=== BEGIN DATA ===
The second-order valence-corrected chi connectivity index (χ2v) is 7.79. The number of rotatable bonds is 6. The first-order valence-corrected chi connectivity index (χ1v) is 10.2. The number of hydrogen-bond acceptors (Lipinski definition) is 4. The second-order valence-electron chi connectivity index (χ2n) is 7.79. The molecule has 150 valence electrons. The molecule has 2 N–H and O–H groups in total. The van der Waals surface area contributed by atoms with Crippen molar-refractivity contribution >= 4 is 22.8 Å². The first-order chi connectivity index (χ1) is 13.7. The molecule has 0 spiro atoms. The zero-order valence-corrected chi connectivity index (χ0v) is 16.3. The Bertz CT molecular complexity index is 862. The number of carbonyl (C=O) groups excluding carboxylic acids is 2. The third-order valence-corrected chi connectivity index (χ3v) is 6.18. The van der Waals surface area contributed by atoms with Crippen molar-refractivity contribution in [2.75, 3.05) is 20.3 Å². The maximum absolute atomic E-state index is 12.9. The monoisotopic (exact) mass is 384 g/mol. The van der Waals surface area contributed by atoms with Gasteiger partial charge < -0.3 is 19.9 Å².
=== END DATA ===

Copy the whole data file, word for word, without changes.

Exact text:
The second-order valence-corrected chi connectivity index (χ2v) is 7.79. The number of rotatable bonds is 6. The first-order valence-corrected chi connectivity index (χ1v) is 10.2. The number of hydrogen-bond acceptors (Lipinski definition) is 4. The second-order valence-electron chi connectivity index (χ2n) is 7.79. The molecule has 150 valence electrons. The molecule has 2 N–H and O–H groups in total. The van der Waals surface area contributed by atoms with Crippen molar-refractivity contribution >= 4 is 22.8 Å². The first-order chi connectivity index (χ1) is 13.7. The molecule has 0 spiro atoms. The zero-order valence-corrected chi connectivity index (χ0v) is 16.3. The Bertz CT molecular complexity index is 862. The number of carbonyl (C=O) groups excluding carboxylic acids is 2. The third-order valence-corrected chi connectivity index (χ3v) is 6.18. The van der Waals surface area contributed by atoms with Crippen molar-refractivity contribution in [2.75, 3.05) is 20.3 Å². The maximum absolute atomic E-state index is 12.9. The monoisotopic (exact) mass is 384 g/mol. The van der Waals surface area contributed by atoms with Gasteiger partial charge < -0.3 is 19.9 Å².